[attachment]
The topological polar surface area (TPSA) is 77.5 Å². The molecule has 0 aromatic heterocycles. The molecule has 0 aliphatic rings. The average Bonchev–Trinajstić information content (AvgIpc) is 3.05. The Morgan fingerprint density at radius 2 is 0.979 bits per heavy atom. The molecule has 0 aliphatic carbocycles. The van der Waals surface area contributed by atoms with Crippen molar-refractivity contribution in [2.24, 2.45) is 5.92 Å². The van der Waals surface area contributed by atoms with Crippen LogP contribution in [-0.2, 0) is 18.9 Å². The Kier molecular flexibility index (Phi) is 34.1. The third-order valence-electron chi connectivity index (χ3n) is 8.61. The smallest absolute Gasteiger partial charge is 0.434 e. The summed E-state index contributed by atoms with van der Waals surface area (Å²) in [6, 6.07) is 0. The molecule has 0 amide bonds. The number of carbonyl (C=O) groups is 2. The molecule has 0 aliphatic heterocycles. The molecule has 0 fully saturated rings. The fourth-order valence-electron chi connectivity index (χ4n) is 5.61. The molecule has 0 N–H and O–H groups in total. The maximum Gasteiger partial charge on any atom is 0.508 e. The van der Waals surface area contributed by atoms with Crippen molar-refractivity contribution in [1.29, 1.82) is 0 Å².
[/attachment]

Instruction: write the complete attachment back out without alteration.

The topological polar surface area (TPSA) is 77.5 Å². The molecule has 0 aromatic heterocycles. The molecule has 0 aliphatic rings. The average Bonchev–Trinajstić information content (AvgIpc) is 3.05. The Morgan fingerprint density at radius 2 is 0.979 bits per heavy atom. The molecule has 0 aliphatic carbocycles. The van der Waals surface area contributed by atoms with Crippen molar-refractivity contribution in [2.24, 2.45) is 5.92 Å². The van der Waals surface area contributed by atoms with Crippen LogP contribution in [-0.2, 0) is 18.9 Å². The Kier molecular flexibility index (Phi) is 34.1. The third-order valence-electron chi connectivity index (χ3n) is 8.61. The smallest absolute Gasteiger partial charge is 0.434 e. The summed E-state index contributed by atoms with van der Waals surface area (Å²) in [6, 6.07) is 0. The molecule has 0 amide bonds. The number of carbonyl (C=O) groups is 2. The molecule has 0 aliphatic heterocycles. The molecule has 0 fully saturated rings. The fourth-order valence-electron chi connectivity index (χ4n) is 5.61. The molecule has 0 N–H and O–H groups in total. The maximum Gasteiger partial charge on any atom is 0.508 e. The van der Waals surface area contributed by atoms with Crippen molar-refractivity contribution in [1.29, 1.82) is 0 Å².